Lung Cancer Screening May Harm Patients with Limited Life


This study considers how patients with multimorbidity who would receive marginal benefits from lung cancer screening (LCS) conceptualize their health and make decisions about LCS. Researchers recruited 40 participants with multimorbidity and limited life expectancy (predicted one-year risk of hospitalization or death) to interview from six Veterans Health Administration (VA) health centers. The participants met the following criteria: (1) they met the U.S. Preventive Services Task Force’s age and smoking criteria for LCS eligibility but had not previously undergone VA LCS; (2) were offered VA LCS in the prior six months based on clinician completion of an LCS clinical reminder in the electronic health record; and (3) had marginal anticipated LCS benefit, based on a high care assessment score, suggesting greater health concerns and decreased life expectancy. Interview questions explored LCS decision making within the broader contexts of the participant’s life and their patient-clinician relationship, their perceptions of their own health, their beliefs about screening, and how they perceived the benefits and harms of LCS. Twenty-six participants had agreed to undergo VA LCS after discussing it with their clinician. While 14 Veterans initially declined LCS, several were screened later, either within the VA system or elsewhere.

Study participants largely held positive beliefs about LCS and perceived screening as non-invasive. Thematic analysis of the interviews revealed factors that influenced participants to choose LCS included personal health goals, trust in their clinician and the VA system, and anticipated regret over not getting screened. Factors that did not influence their decisions included their perception of their own health and their perception (or lack of knowledge) of the potential harms. Many participants did not recall discussing potential harms with their clinician, but when informed by the researchers of such risks, many said it would be unlikely that they would pursue further screening. This underscores the importance of patient-clinician discussions and shared decision making to ensure that patients understand the potential harms and benefits of undergoing LCS.

What We Know: Overscreening for various types of cancer occurs frequently. It can be challenging for clinicians and patients to balance benefits and harms when deciding whether to pursue screening. LCS offers less benefit and has a greater potential for causing harm to people with multiple comorbidities and limited life expectancy. However, such individuals are more likely to undergo screening than healthier LCS-eligible people, often without being aware of the possible consequences.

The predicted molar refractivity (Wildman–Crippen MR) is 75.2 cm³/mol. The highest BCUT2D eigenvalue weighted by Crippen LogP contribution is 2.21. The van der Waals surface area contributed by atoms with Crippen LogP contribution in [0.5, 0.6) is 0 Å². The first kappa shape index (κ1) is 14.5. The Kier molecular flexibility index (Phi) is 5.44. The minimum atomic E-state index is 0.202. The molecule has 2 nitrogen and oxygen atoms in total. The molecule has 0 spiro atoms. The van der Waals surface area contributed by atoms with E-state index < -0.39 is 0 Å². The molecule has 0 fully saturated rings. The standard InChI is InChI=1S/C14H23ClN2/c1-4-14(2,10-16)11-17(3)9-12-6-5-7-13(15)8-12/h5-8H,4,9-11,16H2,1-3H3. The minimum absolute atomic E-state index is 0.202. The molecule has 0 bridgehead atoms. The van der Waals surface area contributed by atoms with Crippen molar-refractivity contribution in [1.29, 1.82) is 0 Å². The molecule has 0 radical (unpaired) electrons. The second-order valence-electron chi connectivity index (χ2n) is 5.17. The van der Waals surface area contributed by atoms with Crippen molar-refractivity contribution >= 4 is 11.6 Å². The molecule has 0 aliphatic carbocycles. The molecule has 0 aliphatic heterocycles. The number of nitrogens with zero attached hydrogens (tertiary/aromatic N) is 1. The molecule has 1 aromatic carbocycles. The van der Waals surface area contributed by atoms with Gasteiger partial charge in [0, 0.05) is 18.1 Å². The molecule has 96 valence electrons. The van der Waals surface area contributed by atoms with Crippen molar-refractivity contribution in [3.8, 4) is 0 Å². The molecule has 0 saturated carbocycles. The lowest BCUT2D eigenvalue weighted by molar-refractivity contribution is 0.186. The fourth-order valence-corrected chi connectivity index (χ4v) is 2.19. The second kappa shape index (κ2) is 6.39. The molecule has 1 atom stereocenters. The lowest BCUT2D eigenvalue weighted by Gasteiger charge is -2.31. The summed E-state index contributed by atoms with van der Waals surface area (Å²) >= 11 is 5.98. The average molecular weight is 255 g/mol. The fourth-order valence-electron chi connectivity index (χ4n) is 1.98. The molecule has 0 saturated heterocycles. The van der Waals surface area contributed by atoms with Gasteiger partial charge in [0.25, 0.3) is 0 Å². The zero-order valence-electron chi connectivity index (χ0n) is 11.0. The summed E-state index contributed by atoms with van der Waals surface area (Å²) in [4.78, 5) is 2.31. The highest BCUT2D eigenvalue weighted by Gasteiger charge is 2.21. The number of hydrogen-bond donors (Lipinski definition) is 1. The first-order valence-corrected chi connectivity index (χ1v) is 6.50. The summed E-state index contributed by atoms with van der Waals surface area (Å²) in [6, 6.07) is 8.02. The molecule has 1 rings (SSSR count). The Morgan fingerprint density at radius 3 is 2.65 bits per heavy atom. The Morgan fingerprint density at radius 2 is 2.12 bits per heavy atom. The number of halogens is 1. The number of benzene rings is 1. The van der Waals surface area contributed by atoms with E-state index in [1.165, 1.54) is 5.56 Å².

What This Study Adds: This study suggests that patients with multimorbidity and limited life expectancy may be unaware of their risk of harm when accepting LCS. It identifies several motivating factors explaining why people with marginal anticipated LCS benefits are receptive to LCS. It also suggests that, if they had been aware of the potential harms, they may have been less likely to undergo LCS. It appears that neither the electronic health record (EHR) -generated prompt algorithm nor the clinician took into account the potential harms of screening for those with limited life expectancy. Discussions of relative benefits and risks between patients and their clinicians are necessary in order to make informed, shared decisions on whether to pursue screening.

“It Can’t Hurt!”: Why Many Patients Withimited Life Expectancy Decide to Accept Lung Cancer Screening

Eduardo R. Núñez, MD, et al

Center for Healthcare Organization & Implementation Research, VA Boston Healthcare System, Boston, Massachusetts VA Bedford Healthcare System, Bedford, Massachusetts; The Pulmonary Center, Boston University School of Medicine, Boston, Massachusetts; Department of Healthcare Delivery and Population Sciences, University of Massachusetts Chan Medical School-Baystate, Springfield, Massachusetts

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